It has been more than two years since I posted anything here. Truth be told, for a while I didn’t miss it. I had to take care of my mother in her last years on this Earth, and I did it gladly. Now, I have a lot of free time on my hands after work, so let’s roll our sleeves up and get ready for re-entry into the wonderful world of amateur radio.
When a person joins the ranks of Amateur “Radioship,” it is because of the sheer enjoyment of learning how to use a radio and being able to install one at home so we can talk to others worldwide. The same thing happened to me, until I found out all the other things amateur radio has to offer.
May 3, 2014, was a happy day for me. Two of my “students” got their licenses. I purposefully wrote the word “student” in quotes because I am talking about my sister and her husband, Cris and Steve.
January 2014, the day arrived when a promise I made my students came through: a Morse code class for them, also called CW for Continuous Wave. Unfortunately, the class was not given with the beginning of the school radio club a couple of years ago, so many of the former students who already graduated and left the city to colleges and universities are not able to take advantage of it.
Mercedes Early College Academy Amateur Radio Club (MECA-ARC) and Repeater now have a new shack. After a year of asking the school principal for a space of our own, she finally caved in and allowed us to use an office that was not being used for quite a while. This new acquisition happened yesterday, the 23rd, and without wasting any time, the members of the club headed by me moved whatever materials we could and made it look pretty before the principal could change her mind.
The summer was an exciting time for family and friends. And now we are back on the grind at Mercedes Early College Academy. All but one of our MECA-ARC operators graduated and left the school, but the prospect of starting over with a new group of students sounds exciting and challenging.
Today I was able to set up the repeater on Echolink. It was probably one of the easiest things to do. I connected the link from my home via a remote link and it is really the easiest thing to do. I hadn’t done it before because I thought it would be difficult, but no. Here is the message I sent to the members of the repeater club. Look us up on Node #831039 or as KR4ZAN-R: » Read more..
It has been a while since I wrote on this blog, but life continues both in my personal life and the school club.
First impressions last. Our school club had its first net meeting on Sunday, September 9, 2012 and it was fun. Everyone was talking out of order, overmodulating each other and having fun. I thought it was going to be a short meeting (which officially was), but after the meeting closed, several hams stayed talking and seemed to be doing it pretty good.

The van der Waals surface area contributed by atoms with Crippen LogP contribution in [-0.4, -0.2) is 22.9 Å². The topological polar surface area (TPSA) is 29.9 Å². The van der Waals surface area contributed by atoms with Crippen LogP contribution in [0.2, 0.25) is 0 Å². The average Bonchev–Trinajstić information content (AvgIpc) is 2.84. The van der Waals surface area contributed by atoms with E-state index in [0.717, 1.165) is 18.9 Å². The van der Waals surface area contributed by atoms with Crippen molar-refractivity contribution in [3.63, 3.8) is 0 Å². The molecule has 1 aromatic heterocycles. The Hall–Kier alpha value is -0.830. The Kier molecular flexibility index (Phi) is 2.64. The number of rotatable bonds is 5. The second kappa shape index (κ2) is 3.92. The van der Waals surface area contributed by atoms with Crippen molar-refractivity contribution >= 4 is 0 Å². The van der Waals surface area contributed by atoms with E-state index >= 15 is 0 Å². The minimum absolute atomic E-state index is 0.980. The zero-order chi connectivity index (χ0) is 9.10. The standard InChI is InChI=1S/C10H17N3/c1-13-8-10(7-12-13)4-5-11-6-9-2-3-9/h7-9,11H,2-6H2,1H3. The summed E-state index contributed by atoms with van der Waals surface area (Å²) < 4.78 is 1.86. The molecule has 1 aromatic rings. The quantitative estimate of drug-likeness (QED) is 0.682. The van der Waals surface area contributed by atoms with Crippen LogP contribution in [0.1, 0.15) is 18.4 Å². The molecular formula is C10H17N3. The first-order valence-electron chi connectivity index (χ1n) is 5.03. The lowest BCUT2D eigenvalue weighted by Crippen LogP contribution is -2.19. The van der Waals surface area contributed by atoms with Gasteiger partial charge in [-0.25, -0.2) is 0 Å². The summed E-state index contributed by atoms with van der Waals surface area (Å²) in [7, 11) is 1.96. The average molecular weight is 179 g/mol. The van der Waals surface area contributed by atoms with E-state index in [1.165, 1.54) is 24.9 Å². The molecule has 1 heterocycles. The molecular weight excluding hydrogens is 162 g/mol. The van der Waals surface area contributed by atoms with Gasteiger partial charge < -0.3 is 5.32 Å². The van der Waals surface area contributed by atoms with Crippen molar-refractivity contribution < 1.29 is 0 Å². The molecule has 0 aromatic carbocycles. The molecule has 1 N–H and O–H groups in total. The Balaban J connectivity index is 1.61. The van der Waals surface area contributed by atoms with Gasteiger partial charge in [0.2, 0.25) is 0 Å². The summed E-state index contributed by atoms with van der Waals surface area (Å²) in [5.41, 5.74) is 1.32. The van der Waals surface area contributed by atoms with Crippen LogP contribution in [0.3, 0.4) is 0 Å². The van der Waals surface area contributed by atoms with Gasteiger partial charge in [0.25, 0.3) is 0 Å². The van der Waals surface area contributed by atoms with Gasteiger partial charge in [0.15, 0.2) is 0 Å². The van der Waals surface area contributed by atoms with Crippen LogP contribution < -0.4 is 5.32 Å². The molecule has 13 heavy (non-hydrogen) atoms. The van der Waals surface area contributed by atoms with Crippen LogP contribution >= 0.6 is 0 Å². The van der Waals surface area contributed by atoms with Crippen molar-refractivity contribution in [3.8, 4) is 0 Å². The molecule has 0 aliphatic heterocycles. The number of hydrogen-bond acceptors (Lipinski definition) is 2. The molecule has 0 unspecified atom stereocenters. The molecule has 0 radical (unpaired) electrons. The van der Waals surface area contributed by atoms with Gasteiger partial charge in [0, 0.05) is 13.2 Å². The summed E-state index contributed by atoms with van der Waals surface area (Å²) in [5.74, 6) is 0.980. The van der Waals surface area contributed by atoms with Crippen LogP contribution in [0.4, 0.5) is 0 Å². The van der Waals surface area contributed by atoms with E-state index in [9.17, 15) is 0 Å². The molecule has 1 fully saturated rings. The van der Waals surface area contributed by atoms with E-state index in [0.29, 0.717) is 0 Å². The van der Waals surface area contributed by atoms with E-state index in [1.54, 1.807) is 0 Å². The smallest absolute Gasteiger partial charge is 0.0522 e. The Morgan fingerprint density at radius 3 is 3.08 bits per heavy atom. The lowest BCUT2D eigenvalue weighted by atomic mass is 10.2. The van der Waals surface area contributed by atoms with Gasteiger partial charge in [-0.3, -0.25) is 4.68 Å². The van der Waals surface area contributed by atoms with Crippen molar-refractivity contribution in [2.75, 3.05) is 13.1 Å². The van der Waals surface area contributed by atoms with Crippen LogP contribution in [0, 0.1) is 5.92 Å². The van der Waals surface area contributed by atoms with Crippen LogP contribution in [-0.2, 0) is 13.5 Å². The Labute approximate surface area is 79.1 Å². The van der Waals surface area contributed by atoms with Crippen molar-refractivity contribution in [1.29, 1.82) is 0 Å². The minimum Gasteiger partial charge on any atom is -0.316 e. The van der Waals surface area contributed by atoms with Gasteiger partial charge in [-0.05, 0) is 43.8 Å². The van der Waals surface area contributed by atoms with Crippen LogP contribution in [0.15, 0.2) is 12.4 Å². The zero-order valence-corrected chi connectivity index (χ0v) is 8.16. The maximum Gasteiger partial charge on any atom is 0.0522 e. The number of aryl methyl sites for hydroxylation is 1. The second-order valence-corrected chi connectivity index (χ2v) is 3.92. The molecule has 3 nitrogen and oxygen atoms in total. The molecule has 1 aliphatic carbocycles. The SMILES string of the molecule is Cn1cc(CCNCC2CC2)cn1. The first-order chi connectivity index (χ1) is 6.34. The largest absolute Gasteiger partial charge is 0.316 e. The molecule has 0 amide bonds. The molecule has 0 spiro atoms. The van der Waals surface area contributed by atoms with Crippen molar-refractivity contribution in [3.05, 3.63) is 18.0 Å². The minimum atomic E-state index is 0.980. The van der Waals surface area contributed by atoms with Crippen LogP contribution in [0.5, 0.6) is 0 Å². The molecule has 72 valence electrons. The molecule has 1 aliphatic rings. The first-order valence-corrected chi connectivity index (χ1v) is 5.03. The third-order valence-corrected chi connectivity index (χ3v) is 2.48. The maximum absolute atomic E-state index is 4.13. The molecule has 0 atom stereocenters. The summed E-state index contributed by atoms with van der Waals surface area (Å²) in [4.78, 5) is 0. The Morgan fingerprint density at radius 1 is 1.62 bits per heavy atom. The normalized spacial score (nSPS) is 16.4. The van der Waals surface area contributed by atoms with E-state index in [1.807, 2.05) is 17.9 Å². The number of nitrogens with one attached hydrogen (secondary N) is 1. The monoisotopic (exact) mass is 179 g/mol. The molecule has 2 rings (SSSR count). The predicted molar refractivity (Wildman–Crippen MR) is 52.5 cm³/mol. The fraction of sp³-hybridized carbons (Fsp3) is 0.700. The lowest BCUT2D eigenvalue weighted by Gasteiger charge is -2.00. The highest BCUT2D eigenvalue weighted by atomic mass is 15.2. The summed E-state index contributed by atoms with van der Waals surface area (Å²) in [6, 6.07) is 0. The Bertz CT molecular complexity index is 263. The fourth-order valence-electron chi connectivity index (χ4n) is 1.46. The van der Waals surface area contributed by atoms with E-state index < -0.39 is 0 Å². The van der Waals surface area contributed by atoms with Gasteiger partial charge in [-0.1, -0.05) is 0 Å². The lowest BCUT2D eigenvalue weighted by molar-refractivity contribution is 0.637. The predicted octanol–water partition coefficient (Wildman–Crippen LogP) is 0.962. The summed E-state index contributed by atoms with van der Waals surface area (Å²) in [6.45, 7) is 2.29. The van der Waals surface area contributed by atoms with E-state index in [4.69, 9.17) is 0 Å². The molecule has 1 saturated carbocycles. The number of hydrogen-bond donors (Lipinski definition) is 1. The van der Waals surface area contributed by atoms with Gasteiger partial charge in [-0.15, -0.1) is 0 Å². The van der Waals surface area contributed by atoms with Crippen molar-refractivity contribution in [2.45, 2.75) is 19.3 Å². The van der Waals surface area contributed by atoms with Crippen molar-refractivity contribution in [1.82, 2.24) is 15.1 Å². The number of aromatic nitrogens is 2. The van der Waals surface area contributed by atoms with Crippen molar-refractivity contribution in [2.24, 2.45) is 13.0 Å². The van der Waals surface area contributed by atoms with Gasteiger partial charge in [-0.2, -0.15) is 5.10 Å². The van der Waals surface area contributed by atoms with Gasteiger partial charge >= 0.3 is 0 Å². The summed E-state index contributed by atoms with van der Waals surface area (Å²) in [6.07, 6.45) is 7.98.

Summer finally came and went and school is back in session. Teachers start work a week before the students so we can prepare. This year, our school district moved us to a new location and so the antenna had to be taken with us. The new building is a sight to behold. Built in 1931, it’s all made of brick, solid construction, and much taller than a modern two-story building. From the ground to the roof we have approximately a 40-foot clearance.
The same night my students passed their exam I thought about a promise I had made them, “If you pass, I will make sure the town has a repeater.” Boy, was I out of my league! I didn’t even know where to start looking for instructions on how to set up a repeater. Forget instructions, I didn’t even know the basic list of equipment to set up a simple repeater. I dove into the internet looking for information and ran into the repeater-builder group on Yahoo. What a lifesaver!
I presented my idea to teach a ham class to the after-school class coordinator. She readily accepted since she was familiar with the concept. The search for students began.
The new school year started and I came back as an Amateur Extra, what a great feeling! Immediately, I started making plans to start a class for my high school students because I noticed that in the small town where I work, there were only four hams, two technicians and two generals. It was time to get the town wired on wireless!
My goal to go the full scale of licenses didn’t die at all. As soon as I received my general class license, I ordered the book to get started on the Amateur Extra class license. I guess this is probably the most difficult subject I have studied in my life. It was a good thing that it was not a matter of life and death and it helped to know that it was not going to be in my permanent record if I didn’t pass.
Not long after I received my tech license, I purchased the second book in the saga of Becoming a Ham. Roughly four weeks after I received my first license, I tested for my General Class exam in Harlingen, TX. I was the only one testing at the time and I was very nervous about it, to say the least.
In January of 2011, I was attending an extremely boring job training. Fortunately, I had brought my laptop with me and started surfing the web, going into Facebook, and checking my email all the while pretending I was listening to the presentation. I don’t remember exactly what webpage I was looking at when one of those Google ads caught my attention, Earn your ham radio operating license the easy way, read the tiny picture of a book.